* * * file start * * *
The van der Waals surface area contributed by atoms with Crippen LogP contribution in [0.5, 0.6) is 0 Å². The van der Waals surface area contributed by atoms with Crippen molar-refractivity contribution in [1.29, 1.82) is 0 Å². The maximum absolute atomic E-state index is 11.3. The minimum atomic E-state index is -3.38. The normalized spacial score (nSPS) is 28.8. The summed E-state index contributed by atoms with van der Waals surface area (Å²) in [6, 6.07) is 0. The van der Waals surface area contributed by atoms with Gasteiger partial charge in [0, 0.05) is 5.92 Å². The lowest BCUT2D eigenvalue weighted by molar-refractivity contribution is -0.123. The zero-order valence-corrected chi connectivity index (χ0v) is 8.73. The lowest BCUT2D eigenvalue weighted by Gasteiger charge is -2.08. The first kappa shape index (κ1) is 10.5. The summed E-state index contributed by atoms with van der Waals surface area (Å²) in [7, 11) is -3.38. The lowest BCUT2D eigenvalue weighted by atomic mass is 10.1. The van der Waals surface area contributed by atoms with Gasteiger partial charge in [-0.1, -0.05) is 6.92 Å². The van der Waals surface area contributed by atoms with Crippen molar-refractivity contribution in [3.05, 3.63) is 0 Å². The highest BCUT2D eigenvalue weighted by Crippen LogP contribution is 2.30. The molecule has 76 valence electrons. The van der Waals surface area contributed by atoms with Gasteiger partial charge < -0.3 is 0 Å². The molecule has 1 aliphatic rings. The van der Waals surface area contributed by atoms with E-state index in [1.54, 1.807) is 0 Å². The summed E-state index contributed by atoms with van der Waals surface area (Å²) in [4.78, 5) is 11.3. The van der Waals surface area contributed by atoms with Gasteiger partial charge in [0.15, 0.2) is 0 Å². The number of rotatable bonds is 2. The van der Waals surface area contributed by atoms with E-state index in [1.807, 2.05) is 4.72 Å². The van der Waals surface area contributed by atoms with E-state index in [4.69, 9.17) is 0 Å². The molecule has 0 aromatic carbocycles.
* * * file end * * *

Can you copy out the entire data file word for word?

The van der Waals surface area contributed by atoms with Crippen LogP contribution in [0.5, 0.6) is 0 Å². The van der Waals surface area contributed by atoms with Crippen molar-refractivity contribution in [1.29, 1.82) is 0 Å². The maximum absolute atomic E-state index is 11.3. The minimum atomic E-state index is -3.38. The normalized spacial score (nSPS) is 28.8. The summed E-state index contributed by atoms with van der Waals surface area (Å²) in [6, 6.07) is 0. The van der Waals surface area contributed by atoms with Gasteiger partial charge in [0, 0.05) is 5.92 Å². The lowest BCUT2D eigenvalue weighted by molar-refractivity contribution is -0.123. The zero-order valence-corrected chi connectivity index (χ0v) is 8.73. The lowest BCUT2D eigenvalue weighted by Gasteiger charge is -2.08. The first kappa shape index (κ1) is 10.5. The summed E-state index contributed by atoms with van der Waals surface area (Å²) in [7, 11) is -3.38. The lowest BCUT2D eigenvalue weighted by atomic mass is 10.1. The van der Waals surface area contributed by atoms with Gasteiger partial charge in [-0.1, -0.05) is 6.92 Å². The van der Waals surface area contributed by atoms with Crippen molar-refractivity contribution in [3.05, 3.63) is 0 Å². The highest BCUT2D eigenvalue weighted by Crippen LogP contribution is 2.30. The molecule has 76 valence electrons. The van der Waals surface area contributed by atoms with Gasteiger partial charge < -0.3 is 0 Å². The molecule has 1 aliphatic rings. The van der Waals surface area contributed by atoms with E-state index in [1.54, 1.807) is 0 Å². The summed E-state index contributed by atoms with van der Waals surface area (Å²) in [4.78, 5) is 11.3. The van der Waals surface area contributed by atoms with Gasteiger partial charge in [0.15, 0.2) is 0 Å². The number of rotatable bonds is 2. The van der Waals surface area contributed by atoms with E-state index in [1.807, 2.05) is 4.72 Å². The van der Waals surface area contributed by atoms with E-state index in [4.69, 9.17) is 0 Å². The molecule has 0 aromatic carbocycles.